CLAIM: There is a cost to get the COVID-19 vaccine.
FACT: COVID-19 vaccines are distributed at no cost by states and local communities.
- Everyone 12 years and older can get a vaccine, at no cost,1 whether at a County site, through your medical provider, or local pharmacy.
- You do not need an appointment at County sites, but you may make an appointment, if preferred.
- You do not need to pay any out-of-pocket costs to get an authorized COVID-19 vaccine—not before, during, or after your appointment.
- You cannot buy COVID-19 vaccines online.
CLAIM: I cannot afford to miss work or change my plans to get the vaccine.
FACT: The County and its partners offer many locations and times to get vaccinated against COVID-19.
- There are many ways to get vaccinated without changing work schedules or plans.
- If there is only a specific day open, the Vaccine Schedule by Day1 webpage offers sites and appointment options 7 days a week.
- If the distance to the vaccine location is an issue, many local clinics and pharmacies (i.e., Walmart, CVS, Walgreens) offer appointments via https://MyTurn.CA.Gov/.
- The County and its partners also host community mobile COVID-19 vaccination site events and provide arrangements to homebound San Diegans.
- For more information or assistance with finding a COVID-19 vaccination site or scheduling an appointment, call 2-1-1.
CLAIM: It’s too late to get the second dose of the COVID-19 vaccine.
FACT: It’s not too late to vaccinate!
- It’s not too late! You should get your second shot as close to the recommended 3-week or 4-week interval1 as possible.
- The CDC recommends your second dose may be given up to 6 weeks (42 days)2 after your first dose. However, if you do receive your second shot of the COVID-19 vaccine earlier or later than recommended, you do not have to restart the vaccine series.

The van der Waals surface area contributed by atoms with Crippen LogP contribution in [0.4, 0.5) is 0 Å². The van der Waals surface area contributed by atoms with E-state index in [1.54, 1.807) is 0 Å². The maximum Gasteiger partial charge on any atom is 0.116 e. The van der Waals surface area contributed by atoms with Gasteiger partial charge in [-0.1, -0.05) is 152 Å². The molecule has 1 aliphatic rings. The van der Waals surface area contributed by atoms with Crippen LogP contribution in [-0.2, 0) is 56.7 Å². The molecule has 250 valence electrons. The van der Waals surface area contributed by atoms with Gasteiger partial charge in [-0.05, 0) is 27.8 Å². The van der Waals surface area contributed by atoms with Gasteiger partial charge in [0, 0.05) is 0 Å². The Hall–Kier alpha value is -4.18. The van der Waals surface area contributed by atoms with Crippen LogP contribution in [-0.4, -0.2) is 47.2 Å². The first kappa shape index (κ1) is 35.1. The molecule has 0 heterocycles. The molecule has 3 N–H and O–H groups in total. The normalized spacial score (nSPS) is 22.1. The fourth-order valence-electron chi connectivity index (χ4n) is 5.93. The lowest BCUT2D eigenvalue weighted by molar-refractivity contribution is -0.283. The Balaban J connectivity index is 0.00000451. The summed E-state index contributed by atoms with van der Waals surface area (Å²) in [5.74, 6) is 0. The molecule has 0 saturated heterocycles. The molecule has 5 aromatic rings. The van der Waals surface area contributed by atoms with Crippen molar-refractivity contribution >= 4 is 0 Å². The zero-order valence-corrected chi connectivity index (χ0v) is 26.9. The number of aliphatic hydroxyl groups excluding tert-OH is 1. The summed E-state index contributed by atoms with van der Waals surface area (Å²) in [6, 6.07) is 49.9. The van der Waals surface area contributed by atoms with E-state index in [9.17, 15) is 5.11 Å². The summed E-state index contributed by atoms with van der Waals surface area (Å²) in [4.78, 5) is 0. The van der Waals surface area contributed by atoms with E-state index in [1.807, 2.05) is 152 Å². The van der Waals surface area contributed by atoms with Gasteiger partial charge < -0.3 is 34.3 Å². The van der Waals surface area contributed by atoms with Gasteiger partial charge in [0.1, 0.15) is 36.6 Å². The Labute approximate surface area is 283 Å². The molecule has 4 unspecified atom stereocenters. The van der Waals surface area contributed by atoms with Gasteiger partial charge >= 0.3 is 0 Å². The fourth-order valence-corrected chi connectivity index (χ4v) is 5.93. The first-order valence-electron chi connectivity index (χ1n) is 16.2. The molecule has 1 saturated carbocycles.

- People with moderately to severely compromised immune systems should receive an additional dose3 of mRNA COVID-19 vaccine after the initial 2 doses.
CLAIM: It’s not worth getting the COVID-19 vaccine since you might still
FACT: The benefits of COVID-19 vaccination outweigh the risks of COVID-19 infection.
- Vaccination provides a strong boost in protection and lessens the severity of illness1 due to the COVID-19 disease.
- Without vaccination, more risks from the COVID-19 disease may lead to other conditions such as Multisystem Inflammatory Syndrome in Children2 (MIS-C), or neurologic symptoms and cognitive disfunction3 among long haulers.*4
*Long Haulers are those who experience ongoing health problems four or more weeks after first being infected with the virus that causes COVID-19.
CLAIM: I already had COVID-19, so I don’t need the vaccine.
FACT: People who have gotten sick with COVID-19 can still benefit from getting vaccinated.
- People are advised to get a COVID-19 vaccine even if they have been sick with COVID-19 before. If you were sick from COVID-19, the vaccine should be given 90 days after infection or after receiving antibody therapy. Reinfection is possible,1 and getting vaccinated is one of the best ways to protect yourself, your family, and your community and lessen that risk.
CLAIM: If lots of other people get the vaccine, I won’t need it.
FACT: Everyone who is able to get the COVID-19 vaccine should get vaccinated to protect you and your community.